### Table 2. Complexity Classes of Resource Allocation, n = size of task set #02, m = size of operation set #0A

"... In PAGE 14: ... We define different categories of difficulties of the problem and present complexity results for them. Table2 summarizes these complexity results. To address these formalized problems, we define the notion of Dynamic Distributed Constraint Satisfaction Problem (DyDCSP) and present a generalized mapping from distributed resource allocation to DyDCSP.... ..."

### Table 1: Complexity Classes of Resource Allocation, D2 = size of task set A2, D1 = size of operation set AA. Columns represent task complexity and rows represent inter-task relationship complexity. SCF WCF OC

in Distributed Resource Allocation: Formalization, Complexity Results and Mappings to Distributed CSPs

"... In PAGE 10: ...3 Subclasses of Resource Allocation Given the above properties, we can define 9 subclasses of problems according to their task com- plexity and inter-task relationship complexity: SCF and AGD2 D2 AH-exact, SCF and AGD2CZ AH-exact, SCF and unrestricted, WCF and AGD2 D2 AH-exact, WCF and AGD2CZ AH-exact, WCF and unrestricted, OC and AGD2 D2 AH-exact, OC and AGD2CZ AH-exact, OC and unrestricted. Table1 summarizes our complexity results for the subclasses of resource allocation problems just defined. The columns of the table, from top to bottom, represent increasingly complex tasks.... In PAGE 22: ... We experiment with distributed constraint problems obtained from applying Mapping II to various target and sensor configurations. Experimenting with Mapping II is appropriate because it addresses WCF resource allocation problems, which are more complex than the SCF problems addressed by Mapping I as seen in Table1 . Note that these are not toy examples but rather real problems from hardware sensor configurations similar to that shown in Figure 4.... ..."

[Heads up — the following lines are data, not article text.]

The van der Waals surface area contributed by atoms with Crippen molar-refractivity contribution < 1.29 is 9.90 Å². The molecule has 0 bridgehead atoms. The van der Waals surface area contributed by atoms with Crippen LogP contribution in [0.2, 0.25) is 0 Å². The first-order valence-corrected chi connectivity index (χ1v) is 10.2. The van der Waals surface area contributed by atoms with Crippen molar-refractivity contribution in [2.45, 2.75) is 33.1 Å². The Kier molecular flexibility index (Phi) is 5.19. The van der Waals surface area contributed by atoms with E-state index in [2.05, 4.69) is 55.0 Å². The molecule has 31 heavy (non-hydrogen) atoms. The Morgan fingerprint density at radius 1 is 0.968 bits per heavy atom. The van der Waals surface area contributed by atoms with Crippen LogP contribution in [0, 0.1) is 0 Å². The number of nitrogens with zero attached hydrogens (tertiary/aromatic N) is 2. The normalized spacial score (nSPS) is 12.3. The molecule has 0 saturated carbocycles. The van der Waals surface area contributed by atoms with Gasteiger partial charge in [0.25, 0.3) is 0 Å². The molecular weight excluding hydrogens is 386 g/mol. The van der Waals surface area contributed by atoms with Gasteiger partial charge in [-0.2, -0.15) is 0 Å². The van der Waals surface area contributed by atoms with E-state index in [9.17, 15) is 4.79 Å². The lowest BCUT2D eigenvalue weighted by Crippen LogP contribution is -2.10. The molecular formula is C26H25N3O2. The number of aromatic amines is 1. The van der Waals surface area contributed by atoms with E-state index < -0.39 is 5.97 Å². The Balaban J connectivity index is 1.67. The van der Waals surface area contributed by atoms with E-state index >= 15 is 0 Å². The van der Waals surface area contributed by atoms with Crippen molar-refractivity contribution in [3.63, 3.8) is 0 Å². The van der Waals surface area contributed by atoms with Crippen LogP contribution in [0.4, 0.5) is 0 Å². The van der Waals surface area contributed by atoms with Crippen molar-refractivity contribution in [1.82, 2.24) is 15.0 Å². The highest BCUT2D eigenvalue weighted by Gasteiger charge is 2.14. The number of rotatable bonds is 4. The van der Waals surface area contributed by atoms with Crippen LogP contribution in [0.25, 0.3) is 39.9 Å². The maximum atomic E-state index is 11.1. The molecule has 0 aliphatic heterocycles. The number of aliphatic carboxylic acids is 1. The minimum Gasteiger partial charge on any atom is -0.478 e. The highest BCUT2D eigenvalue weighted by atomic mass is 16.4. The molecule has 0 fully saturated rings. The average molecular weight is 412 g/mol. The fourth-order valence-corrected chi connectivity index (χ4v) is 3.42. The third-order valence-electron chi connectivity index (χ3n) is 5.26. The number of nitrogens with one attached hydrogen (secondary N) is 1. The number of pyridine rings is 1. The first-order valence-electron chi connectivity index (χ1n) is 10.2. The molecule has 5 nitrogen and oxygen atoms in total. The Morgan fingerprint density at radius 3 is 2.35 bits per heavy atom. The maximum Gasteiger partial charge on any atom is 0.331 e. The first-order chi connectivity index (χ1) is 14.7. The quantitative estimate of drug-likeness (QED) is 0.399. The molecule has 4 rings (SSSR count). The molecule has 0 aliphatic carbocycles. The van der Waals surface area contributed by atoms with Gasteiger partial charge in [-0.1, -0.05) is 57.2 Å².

### Table 8. Complexity classes of all exact minimal ESOPs of 3 variables # ALLBF = 256

"... In PAGE 13: ... Evidently, in the set of such Boolean functions that require the largest number of cubes in their shortest ESOP, there is a subset of functions that belong to the set of functions with the largest number of cubes in its SNF. See for example Table8 . There are 66 functions of three variables that require three cubes in their shortest ESOP.... In PAGE 15: ... These Tables confirm that the maximal number of cubes in an exact minimal ESOP occur in most complex functions. However, Table8... ..."

### Table 1: Relative complexity for certain problems restricted to the graph classes I, UD, P, and TL.

in Improper

"... In PAGE 3: ...Table1 for a summary of what is known about these problems, comparing the restrictions to interval graphs, to unit disk graphs, to planar graphs, to disk graphs and to weighted induced subgraphs of the triangular lattice. Later, we shall be able to add two rows to this table that correspond to k-IMPROPER CHROMATIC NUMBER and MAX k-DEPENDENT SET.... ..."

### Table2. Complexity classes of automata with logarithmically space-bounded tape and empty alternation

1994